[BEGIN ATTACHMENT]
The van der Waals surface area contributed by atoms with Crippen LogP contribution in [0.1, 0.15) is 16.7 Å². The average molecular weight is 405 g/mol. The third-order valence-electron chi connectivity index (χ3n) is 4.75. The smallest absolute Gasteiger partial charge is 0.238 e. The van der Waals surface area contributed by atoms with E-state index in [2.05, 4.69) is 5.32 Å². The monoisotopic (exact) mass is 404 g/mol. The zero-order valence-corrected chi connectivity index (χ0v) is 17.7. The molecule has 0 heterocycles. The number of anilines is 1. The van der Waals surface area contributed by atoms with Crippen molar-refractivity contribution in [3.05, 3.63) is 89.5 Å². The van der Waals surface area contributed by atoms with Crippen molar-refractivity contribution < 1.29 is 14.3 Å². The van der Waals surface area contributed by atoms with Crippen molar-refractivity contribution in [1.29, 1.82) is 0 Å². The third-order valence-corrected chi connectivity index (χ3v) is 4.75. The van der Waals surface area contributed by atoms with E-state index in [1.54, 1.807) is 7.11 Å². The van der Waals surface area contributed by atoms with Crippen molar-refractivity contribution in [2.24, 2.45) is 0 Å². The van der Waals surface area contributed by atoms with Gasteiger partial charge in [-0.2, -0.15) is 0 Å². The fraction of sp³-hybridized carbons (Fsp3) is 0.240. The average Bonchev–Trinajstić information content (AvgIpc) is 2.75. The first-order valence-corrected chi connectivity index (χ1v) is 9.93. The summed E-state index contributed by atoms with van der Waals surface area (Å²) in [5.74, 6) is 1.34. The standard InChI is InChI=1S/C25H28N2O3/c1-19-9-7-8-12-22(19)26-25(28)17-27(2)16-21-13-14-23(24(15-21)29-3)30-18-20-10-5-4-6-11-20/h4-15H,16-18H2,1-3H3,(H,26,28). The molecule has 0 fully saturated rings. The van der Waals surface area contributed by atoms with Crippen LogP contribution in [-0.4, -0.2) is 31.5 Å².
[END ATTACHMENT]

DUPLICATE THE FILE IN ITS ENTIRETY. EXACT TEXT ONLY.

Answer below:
The van der Waals surface area contributed by atoms with Crippen LogP contribution in [0.1, 0.15) is 16.7 Å². The average molecular weight is 405 g/mol. The third-order valence-electron chi connectivity index (χ3n) is 4.75. The smallest absolute Gasteiger partial charge is 0.238 e. The van der Waals surface area contributed by atoms with E-state index in [2.05, 4.69) is 5.32 Å². The monoisotopic (exact) mass is 404 g/mol. The zero-order valence-corrected chi connectivity index (χ0v) is 17.7. The molecule has 0 heterocycles. The number of anilines is 1. The van der Waals surface area contributed by atoms with Crippen molar-refractivity contribution in [3.05, 3.63) is 89.5 Å². The van der Waals surface area contributed by atoms with Crippen molar-refractivity contribution < 1.29 is 14.3 Å². The van der Waals surface area contributed by atoms with Crippen molar-refractivity contribution in [1.29, 1.82) is 0 Å². The third-order valence-corrected chi connectivity index (χ3v) is 4.75. The van der Waals surface area contributed by atoms with E-state index in [1.54, 1.807) is 7.11 Å². The van der Waals surface area contributed by atoms with Crippen molar-refractivity contribution in [2.24, 2.45) is 0 Å². The van der Waals surface area contributed by atoms with Gasteiger partial charge in [-0.2, -0.15) is 0 Å². The fraction of sp³-hybridized carbons (Fsp3) is 0.240. The average Bonchev–Trinajstić information content (AvgIpc) is 2.75. The first-order valence-corrected chi connectivity index (χ1v) is 9.93. The summed E-state index contributed by atoms with van der Waals surface area (Å²) in [5.74, 6) is 1.34. The standard InChI is InChI=1S/C25H28N2O3/c1-19-9-7-8-12-22(19)26-25(28)17-27(2)16-21-13-14-23(24(15-21)29-3)30-18-20-10-5-4-6-11-20/h4-15H,16-18H2,1-3H3,(H,26,28). The molecule has 0 fully saturated rings. The van der Waals surface area contributed by atoms with Crippen LogP contribution in [-0.4, -0.2) is 31.5 Å².